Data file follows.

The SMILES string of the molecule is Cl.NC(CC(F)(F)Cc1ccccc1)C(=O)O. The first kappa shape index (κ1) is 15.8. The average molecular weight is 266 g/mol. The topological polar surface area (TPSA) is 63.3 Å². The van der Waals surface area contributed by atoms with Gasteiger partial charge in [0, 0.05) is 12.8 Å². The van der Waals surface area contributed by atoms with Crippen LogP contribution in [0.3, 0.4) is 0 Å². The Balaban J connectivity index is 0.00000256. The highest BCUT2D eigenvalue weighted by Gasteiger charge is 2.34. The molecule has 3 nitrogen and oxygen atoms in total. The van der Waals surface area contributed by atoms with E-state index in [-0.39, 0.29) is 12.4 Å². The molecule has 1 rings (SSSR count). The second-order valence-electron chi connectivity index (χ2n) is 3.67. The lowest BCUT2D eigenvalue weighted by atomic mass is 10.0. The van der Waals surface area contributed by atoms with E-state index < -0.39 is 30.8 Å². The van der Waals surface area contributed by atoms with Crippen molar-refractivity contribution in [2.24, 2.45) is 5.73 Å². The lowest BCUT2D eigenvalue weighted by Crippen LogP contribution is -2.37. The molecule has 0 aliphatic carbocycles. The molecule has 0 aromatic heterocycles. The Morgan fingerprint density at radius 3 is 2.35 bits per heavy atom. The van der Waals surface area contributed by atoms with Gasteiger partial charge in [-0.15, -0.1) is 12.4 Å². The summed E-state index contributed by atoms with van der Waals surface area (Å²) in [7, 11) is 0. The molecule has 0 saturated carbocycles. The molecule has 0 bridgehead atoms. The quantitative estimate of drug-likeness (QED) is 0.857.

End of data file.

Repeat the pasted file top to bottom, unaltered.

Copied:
The SMILES string of the molecule is Cl.NC(CC(F)(F)Cc1ccccc1)C(=O)O. The first kappa shape index (κ1) is 15.8. The average molecular weight is 266 g/mol. The topological polar surface area (TPSA) is 63.3 Å². The van der Waals surface area contributed by atoms with Gasteiger partial charge in [0, 0.05) is 12.8 Å². The van der Waals surface area contributed by atoms with Crippen LogP contribution in [0.3, 0.4) is 0 Å². The Balaban J connectivity index is 0.00000256. The highest BCUT2D eigenvalue weighted by Gasteiger charge is 2.34. The molecule has 3 nitrogen and oxygen atoms in total. The van der Waals surface area contributed by atoms with E-state index in [-0.39, 0.29) is 12.4 Å². The molecule has 1 rings (SSSR count). The second-order valence-electron chi connectivity index (χ2n) is 3.67. The lowest BCUT2D eigenvalue weighted by atomic mass is 10.0. The van der Waals surface area contributed by atoms with E-state index < -0.39 is 30.8 Å². The van der Waals surface area contributed by atoms with Crippen molar-refractivity contribution in [2.24, 2.45) is 5.73 Å². The lowest BCUT2D eigenvalue weighted by Crippen LogP contribution is -2.37. The molecule has 0 aliphatic carbocycles. The molecule has 0 aromatic heterocycles. The Morgan fingerprint density at radius 3 is 2.35 bits per heavy atom. The van der Waals surface area contributed by atoms with Gasteiger partial charge in [-0.15, -0.1) is 12.4 Å². The summed E-state index contributed by atoms with van der Waals surface area (Å²) in [7, 11) is 0. The molecule has 0 saturated carbocycles. The molecule has 0 bridgehead atoms. The quantitative estimate of drug-likeness (QED) is 0.857.